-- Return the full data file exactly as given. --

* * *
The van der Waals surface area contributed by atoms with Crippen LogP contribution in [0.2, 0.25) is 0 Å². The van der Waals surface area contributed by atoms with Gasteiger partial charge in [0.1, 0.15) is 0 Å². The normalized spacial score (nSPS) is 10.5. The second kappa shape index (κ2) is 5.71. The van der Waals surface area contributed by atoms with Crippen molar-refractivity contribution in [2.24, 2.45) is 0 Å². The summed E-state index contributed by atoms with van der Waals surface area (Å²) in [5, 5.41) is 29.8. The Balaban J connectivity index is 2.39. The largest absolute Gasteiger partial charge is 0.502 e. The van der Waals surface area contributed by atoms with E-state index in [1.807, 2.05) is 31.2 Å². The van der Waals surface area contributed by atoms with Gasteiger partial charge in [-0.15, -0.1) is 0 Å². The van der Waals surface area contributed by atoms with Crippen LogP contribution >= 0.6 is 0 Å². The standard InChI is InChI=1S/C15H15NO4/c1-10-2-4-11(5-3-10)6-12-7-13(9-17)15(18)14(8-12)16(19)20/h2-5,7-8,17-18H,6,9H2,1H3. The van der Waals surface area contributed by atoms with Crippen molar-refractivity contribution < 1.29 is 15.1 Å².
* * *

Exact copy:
The van der Waals surface area contributed by atoms with Crippen LogP contribution in [0.2, 0.25) is 0 Å². The van der Waals surface area contributed by atoms with Gasteiger partial charge in [0.1, 0.15) is 0 Å². The normalized spacial score (nSPS) is 10.5. The second kappa shape index (κ2) is 5.71. The van der Waals surface area contributed by atoms with Crippen molar-refractivity contribution in [2.24, 2.45) is 0 Å². The summed E-state index contributed by atoms with van der Waals surface area (Å²) in [5, 5.41) is 29.8. The Balaban J connectivity index is 2.39. The largest absolute Gasteiger partial charge is 0.502 e. The van der Waals surface area contributed by atoms with E-state index in [1.807, 2.05) is 31.2 Å². The van der Waals surface area contributed by atoms with Gasteiger partial charge in [-0.15, -0.1) is 0 Å². The van der Waals surface area contributed by atoms with Crippen LogP contribution >= 0.6 is 0 Å². The standard InChI is InChI=1S/C15H15NO4/c1-10-2-4-11(5-3-10)6-12-7-13(9-17)15(18)14(8-12)16(19)20/h2-5,7-8,17-18H,6,9H2,1H3. The van der Waals surface area contributed by atoms with Crippen molar-refractivity contribution < 1.29 is 15.1 Å².